• Irritability
  • Frequent urination
  • Fast heartbeat
  • Muscle tremors

 

How much caffeine to make the best coffee

 

Health benefits of caffeine and coffee

For most people, regular and moderate consumption of caffeine is not only not a problem, it’s enjoyable and beneficial for health.


Here are just a few of the many health benefits associated with caffeine:

 

1. Caffeine can boost energy levels and reaction times

It’s no mystery that caffeine can help people feel less tired and increase energy levels. 

 

2. Caffeine can help improve brain function

This is because caffeine works in the brain to block adenosine - an inhibitory neurotransmitter.

This results in increased amounts of other neurotransmitters like norepinephrine and dopamine, which in turn lead to greater firing rates among neurons).

As a result, studies have shown improvements in brain function, including memory, mood, vigilance, energy levels, reaction times and general mental function

 

3. Caffeine can help to burn fat

Caffeine can boost metabolic rate and in doing so, studies have shown that caffeine has the ability to increase fat burning.

Several studies show that caffeine can increase fat burning and boost your metabolic rate.

 

4. Caffeine may also help to prevent Alzheimer’s Disease and Dementia

For those over 65, Alzheimer’s Disease and Dementia is a devastating condtion with no know cure. However, there are ways of helping to prevent it’s development, including healthy eating and regular exercise.


Several studies have also shown that coffee drinkers can lower their risk of Alzheimer’s disease by 65%.

 

5. Caffeine May Lower Your Risk of Parkinson’s

Parkinson’s disease is caused by a reduction in the brain of the neurons that generate dopamine. As with Alzheimer’s, there is no known cure, placing ever more importance on prevention instead.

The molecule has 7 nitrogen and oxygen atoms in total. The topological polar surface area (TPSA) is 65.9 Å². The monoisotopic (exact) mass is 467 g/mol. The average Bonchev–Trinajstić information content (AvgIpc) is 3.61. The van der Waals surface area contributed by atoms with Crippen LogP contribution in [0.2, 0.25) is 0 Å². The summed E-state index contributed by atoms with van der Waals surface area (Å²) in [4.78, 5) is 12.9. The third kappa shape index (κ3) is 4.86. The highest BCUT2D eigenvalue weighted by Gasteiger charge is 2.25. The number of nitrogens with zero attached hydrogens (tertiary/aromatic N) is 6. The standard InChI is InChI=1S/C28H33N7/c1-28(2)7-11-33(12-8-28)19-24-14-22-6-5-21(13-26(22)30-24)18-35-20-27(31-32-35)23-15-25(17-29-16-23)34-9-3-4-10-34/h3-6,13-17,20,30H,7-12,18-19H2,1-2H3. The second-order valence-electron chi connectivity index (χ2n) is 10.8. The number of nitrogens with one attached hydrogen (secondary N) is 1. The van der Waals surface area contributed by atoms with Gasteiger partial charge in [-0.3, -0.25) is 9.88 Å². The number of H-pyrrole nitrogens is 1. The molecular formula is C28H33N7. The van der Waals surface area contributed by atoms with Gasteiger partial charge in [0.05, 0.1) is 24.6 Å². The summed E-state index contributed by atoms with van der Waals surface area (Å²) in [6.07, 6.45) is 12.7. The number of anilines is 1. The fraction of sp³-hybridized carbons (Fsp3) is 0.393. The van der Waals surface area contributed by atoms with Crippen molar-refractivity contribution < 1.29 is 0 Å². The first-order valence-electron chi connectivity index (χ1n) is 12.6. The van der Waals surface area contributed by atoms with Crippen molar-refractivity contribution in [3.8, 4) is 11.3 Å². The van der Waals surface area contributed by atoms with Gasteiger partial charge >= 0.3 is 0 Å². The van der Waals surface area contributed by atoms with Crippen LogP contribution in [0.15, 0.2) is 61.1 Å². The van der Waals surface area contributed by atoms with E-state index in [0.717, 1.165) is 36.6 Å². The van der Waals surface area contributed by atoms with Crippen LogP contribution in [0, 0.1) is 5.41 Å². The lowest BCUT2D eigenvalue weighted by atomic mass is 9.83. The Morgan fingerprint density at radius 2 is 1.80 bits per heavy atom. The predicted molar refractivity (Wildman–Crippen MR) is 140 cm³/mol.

Studies show a risk reduction for coffee drinkers in developing Parkinson’s, with the reduction ranging between 32–60%.


And it is the caffeine that’s beneficial here as those who drank decaf coffee did not see a lower risk for Parkinson’s.

6. Coffee is the greatest source of antioxidants in our diet

Coffee is packed full of antioxidants, in fact it has the highest concentration of them of all the regular elements of a standard Western diet.


The robusta bean in particular has the highest antioxidant concentration on the market, which is why so many people drink Very Strong Coffee for the health benefits of our particular bean of choice.


In fact, studies show that a great number of people get more antioxidants from coffee than from fruits and vegetables combined 



Conclusion

The caffeine content of coffee can vary according to the type of coffee, the bean, the roast and the serving size, with brewed coffee being the strongest.


Vulnerable groups and those on medication should be mindful of their intake but for the majority of people, caffeine can actually confer many health benefits including helping to prevent serious diseases as well as increasing brain function.


Additionally, coffees such as Robusta beans are so jam-packed with antioxidants that many get more antioxidants from drinking coffee than from eating fruit or vegetables.


So there you have it - coffee is full of caffeine, which has many amazing benefits, not just giving us a kickstart to our day.


How much caffeine do you look for in your coffee and what benefits are you looking for?


Let us know in the comments.